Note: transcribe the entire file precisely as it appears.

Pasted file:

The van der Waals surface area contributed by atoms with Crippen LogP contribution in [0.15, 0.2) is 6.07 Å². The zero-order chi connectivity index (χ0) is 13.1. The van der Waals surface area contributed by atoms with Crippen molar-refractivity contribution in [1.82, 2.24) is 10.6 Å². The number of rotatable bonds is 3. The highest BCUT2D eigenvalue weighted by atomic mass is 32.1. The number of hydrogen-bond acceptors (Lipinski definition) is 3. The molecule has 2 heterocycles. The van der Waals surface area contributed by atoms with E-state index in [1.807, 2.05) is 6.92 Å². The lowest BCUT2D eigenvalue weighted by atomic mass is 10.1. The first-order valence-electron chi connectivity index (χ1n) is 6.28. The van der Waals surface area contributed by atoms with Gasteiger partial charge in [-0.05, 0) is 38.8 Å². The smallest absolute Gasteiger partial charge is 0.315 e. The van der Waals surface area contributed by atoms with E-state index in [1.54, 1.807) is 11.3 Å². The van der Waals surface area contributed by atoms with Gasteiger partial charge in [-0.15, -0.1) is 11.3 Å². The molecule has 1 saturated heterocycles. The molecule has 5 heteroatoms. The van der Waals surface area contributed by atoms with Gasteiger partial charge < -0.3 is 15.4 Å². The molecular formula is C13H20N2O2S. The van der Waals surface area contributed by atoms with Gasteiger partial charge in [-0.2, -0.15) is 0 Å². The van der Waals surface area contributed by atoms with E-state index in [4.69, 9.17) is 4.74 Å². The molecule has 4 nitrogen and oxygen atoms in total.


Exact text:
The van der Waals surface area contributed by atoms with Crippen LogP contribution in [0.15, 0.2) is 6.07 Å². The zero-order chi connectivity index (χ0) is 13.1. The van der Waals surface area contributed by atoms with Crippen molar-refractivity contribution in [1.82, 2.24) is 10.6 Å². The number of rotatable bonds is 3. The highest BCUT2D eigenvalue weighted by atomic mass is 32.1. The number of hydrogen-bond acceptors (Lipinski definition) is 3. The molecule has 2 heterocycles. The van der Waals surface area contributed by atoms with E-state index in [1.807, 2.05) is 6.92 Å². The lowest BCUT2D eigenvalue weighted by atomic mass is 10.1. The first-order valence-electron chi connectivity index (χ1n) is 6.28. The van der Waals surface area contributed by atoms with Gasteiger partial charge in [-0.05, 0) is 38.8 Å². The smallest absolute Gasteiger partial charge is 0.315 e. The van der Waals surface area contributed by atoms with E-state index in [1.54, 1.807) is 11.3 Å². The van der Waals surface area contributed by atoms with Gasteiger partial charge in [-0.15, -0.1) is 11.3 Å². The molecule has 1 saturated heterocycles. The molecule has 5 heteroatoms. The van der Waals surface area contributed by atoms with Gasteiger partial charge < -0.3 is 15.4 Å². The molecular formula is C13H20N2O2S. The van der Waals surface area contributed by atoms with Gasteiger partial charge in [-0.2, -0.15) is 0 Å². The van der Waals surface area contributed by atoms with E-state index in [4.69, 9.17) is 4.74 Å². The molecule has 4 nitrogen and oxygen atoms in total.